This had to be stopped if the popularity and safety of surfing was to be maintained.
Starting in the early years of the present cenutry, gradually Clubs were created on each beach, composed of athletic young men, possessed of more than the unusual swlmmlng ability (in a nation where a knowledge of swimming is common to almost all) and filled witll the desire to help their fellow batherr in distress.
and at no little personal expense, they undertook the work of guarding
the bathers in their leisure hours.
These Clubs, which now exist throughout the Commonwealth, embracing a membership of about 6,000, are all banded into one great controlling oganisation - The Surf Life Saving Association of Australia, than which no finer body of young men could be found, living and working up to their motto of "Vigilance and Service" and all voluntarily.
Australia and the World will never realise the high debt we owe these youths.
In the past 20 years the recorded rescues by the Club Members were over 20,000.
Many go unrecorded.
It is not that our beaches are dangerous, but the great spread of the enormous crowd of bathers on any popular beach, often forces individuals into channels which otherwise would be avoided.
These channels change from day to day according to the prevailing wind and are also effected by the tide.
What may be perfectly safe in the morning is dangerous to a weak swimmer in the afternoon.
The Head Centre of the Surf Life Savers is naturally Sydney, but centres and branches with their groups of Clubs operate throughout Australia.
This Association has published a handbook which serves as the world's textbook on surf or open water life saving.
Its teachings, as well as the special gear adopted as a result of many years of experience, have been followed in many countries in the old and new world.
All active Members of Clubs are required to undergo strenuous training and exami-
... on before
being allowed t take up the voluntary duty of patrol work on the beaches.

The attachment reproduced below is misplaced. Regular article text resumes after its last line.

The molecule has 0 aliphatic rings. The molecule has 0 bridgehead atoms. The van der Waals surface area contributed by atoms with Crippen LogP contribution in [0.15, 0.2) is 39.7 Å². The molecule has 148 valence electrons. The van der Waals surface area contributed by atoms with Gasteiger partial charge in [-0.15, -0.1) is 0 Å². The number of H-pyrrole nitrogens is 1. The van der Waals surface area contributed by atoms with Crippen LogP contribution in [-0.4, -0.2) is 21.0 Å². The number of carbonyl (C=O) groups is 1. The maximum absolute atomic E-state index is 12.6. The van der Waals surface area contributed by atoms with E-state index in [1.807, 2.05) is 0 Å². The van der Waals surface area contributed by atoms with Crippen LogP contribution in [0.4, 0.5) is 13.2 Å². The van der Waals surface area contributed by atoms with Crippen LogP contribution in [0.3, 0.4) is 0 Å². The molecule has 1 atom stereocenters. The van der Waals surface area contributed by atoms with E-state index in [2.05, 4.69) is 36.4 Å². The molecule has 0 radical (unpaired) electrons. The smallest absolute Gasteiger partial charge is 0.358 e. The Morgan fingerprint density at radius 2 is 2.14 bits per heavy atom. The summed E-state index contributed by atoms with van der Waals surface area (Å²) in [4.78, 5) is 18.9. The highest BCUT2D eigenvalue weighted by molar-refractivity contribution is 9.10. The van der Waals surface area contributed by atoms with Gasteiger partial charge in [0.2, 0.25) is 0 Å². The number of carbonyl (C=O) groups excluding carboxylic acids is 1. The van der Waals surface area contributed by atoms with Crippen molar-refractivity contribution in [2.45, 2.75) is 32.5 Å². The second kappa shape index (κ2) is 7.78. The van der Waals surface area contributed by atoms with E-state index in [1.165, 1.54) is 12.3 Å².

The Club members meet regularly in interclub competition.
These take the form of Surf Carnivals" held almost weekly on the beaches in Summer.
These usually prove most impressive as well as exciting.
Often 1,000 competitors participate.
The programme opens with a parade of 2O picked men, from each CIub participating, with banners flying and life saving gear complete.
The brightly coloured distintive marching costumes, the gay banners, the the magnificent specimens of vigorous youth, sturdy and bronzed, carrying themselves like well disiplined soldiers, proud of their membership and record, under azure blue skies, and in perfect sunshine, constitute a spectacle of virile manhood of which any Country can be proud, and which one cannot witness without a thrill.
The programme which follows embraces strenuous surf and rescue races, as well as a variety of beach athletic events, but the crowds wait for, and watch with bated breath, the thrilling surf life boat races.
These brest the largest waves on the outward journey, often standing on their end in the attempt, while on the return to the beach, after rounding the buoys a quarter of a mile at sea, they shoot with the speed of a rocket on the crest of the shoreward racing waves, in a whirl of fan like spray.
Capzises are frequent, but they only add to the excitement, but the skill attained by sturdy sweepmen, like Vikings of old, saves many a boat crew from a hasty ducking, if not more serious injury.
Australia owes much to these Clubs, but the health and vigor of young Australians it typified by its youth on the beaches, and this health and stamina, which is daily being built up, will be reflected in the vigour with which Australians all will face the burdens of life now, and in the years to come.
Sydney lads have gained much proficiency as Surf Board Riders.
Later printed in
Sydney Bridge Celebrations
Art in Australia Limited,1932.
(Arthur McQuitty, McQuitty House, Regent Street, Sydney,
for Art in Australia Ltd., 24 Bond Street, Sydney.)
Paterson, C. D.: Our Glorious Surf